when all was said and done and it's safe to say everybody in attendance went home SPENT.
Thes One had a few minutes to give me some comments afterwards. I asked him if People Under
the Stairs were expecting that much energy tonight. "Omaha was a big surprise! We thought it
would just be a stopover between Minneapolis and Chicago, but there was a real connection to
the crowd and it shows you've got a solid hip-hop scene." In fact Thes pointed out that the
West coast is hella jaded, saying they rocked "San Francisco Knights" in San Fran and the crowd
just stood there and acted like it was no big deal. "They're only into who is hot and who is
not, and they're not happy unless they're frontin."
What about the difficulty of getting
larger tours together that promote acts like theirs? Thes squarely placed the blame on the
gangster behavior of large tours in the 1990's that burned the bridges for so many other groups.
He was also very pointed in his critique of the available promotional outlets. "The system is
all run off labels and payola. That's why international tours are our stronghold. Over there
you can hear our music on BBC-1 right next to the mainstream stuff. Cats feel hip-hop in London.
You can see amazing tours like Juice Crew, Pete Rock, Public Enemy, things that would never
happen over here."
Of course one might wonder why they'd even do US tours after reading that, but according
to Thes it's all about doing business hand to hand at small shows like these.
"That's the only way we sell. Honestly we live off the merchandise on our shows.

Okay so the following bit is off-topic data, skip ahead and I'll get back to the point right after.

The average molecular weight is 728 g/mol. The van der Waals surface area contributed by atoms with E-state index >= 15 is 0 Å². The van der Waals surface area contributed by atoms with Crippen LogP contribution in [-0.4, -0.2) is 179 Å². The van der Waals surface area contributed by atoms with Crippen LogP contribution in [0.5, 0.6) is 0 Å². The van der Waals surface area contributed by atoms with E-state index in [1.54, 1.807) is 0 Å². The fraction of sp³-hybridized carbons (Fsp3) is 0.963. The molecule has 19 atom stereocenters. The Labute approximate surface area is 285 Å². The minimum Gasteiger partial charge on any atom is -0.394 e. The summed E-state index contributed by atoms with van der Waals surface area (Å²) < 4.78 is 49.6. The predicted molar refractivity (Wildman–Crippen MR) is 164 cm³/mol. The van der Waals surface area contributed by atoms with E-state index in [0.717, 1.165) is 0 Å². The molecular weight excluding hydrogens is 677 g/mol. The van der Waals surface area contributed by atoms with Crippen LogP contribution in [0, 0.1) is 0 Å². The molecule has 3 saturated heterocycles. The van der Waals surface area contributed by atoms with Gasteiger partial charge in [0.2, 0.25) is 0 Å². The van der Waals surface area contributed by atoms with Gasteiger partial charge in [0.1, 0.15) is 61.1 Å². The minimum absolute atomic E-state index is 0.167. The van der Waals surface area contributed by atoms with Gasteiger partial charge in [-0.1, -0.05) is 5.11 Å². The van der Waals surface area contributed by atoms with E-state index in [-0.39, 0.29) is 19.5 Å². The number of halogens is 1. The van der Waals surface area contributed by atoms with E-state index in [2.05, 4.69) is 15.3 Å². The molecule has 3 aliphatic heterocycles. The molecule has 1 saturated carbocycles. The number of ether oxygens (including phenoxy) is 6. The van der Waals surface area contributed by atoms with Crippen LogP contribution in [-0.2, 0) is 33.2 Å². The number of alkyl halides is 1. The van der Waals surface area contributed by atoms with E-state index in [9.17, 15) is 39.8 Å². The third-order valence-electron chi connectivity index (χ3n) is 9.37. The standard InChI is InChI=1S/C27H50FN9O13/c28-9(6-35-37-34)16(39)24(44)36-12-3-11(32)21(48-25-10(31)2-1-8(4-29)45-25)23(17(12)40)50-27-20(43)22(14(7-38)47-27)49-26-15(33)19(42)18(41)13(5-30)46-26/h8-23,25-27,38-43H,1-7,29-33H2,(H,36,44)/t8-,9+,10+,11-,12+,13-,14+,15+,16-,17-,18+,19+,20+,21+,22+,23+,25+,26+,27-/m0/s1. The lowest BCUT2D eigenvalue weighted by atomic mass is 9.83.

That's why when we travel, it's just me and Double K. There's no entourage of 20 people like
a 50 Cent show. We don't get the distribution in Best Buy. We get a little distribution
thanks to Sony Red and Basement, but not like other groups." He also had some pointed comments
about the lack of new groups in hip-hop today. "Everybody is all about freestyling, making
their name off dissing other cats, and not about building a scene. Consequently there's no
radio support. Pharcyde sold a million units of "Bizarre Ride," imagine if they came out
today, it would never happen. It's just wasting talent. Take all these freestylers and put
them in a group with a DJ. Form the links in the chain, we make a chain and link it from
the last generation to the next, there's too many MC's who are out of context."
When asked if he had any beef with OM over lack of promotion he said "Nah, we're happy with OM and
We're not looking for beef. Honestly I've given up a little bit on promotion, because we're
real hip-hop and not an angle. We tried to go to Epitaph, Boots told us to come through
when we were free, but they wanted to know what our angle was. Uhh, what? We're hip-hop.
That's not an angle. We just make good music." Perhaps the most shocking revelation Thes
gave me was that URB magazine wanted them to do an interview where they'd diss OM just to get
more publicity, and they flat out refused to do it.
Big up to Thes One for keeping it positive, he drove nine hours just to do this show and
had to pack up and be ready to roll out again when our interview was over. That's love for
hip-hop, something far too few artists have these days. Please support People Under the Stairs
and check out their "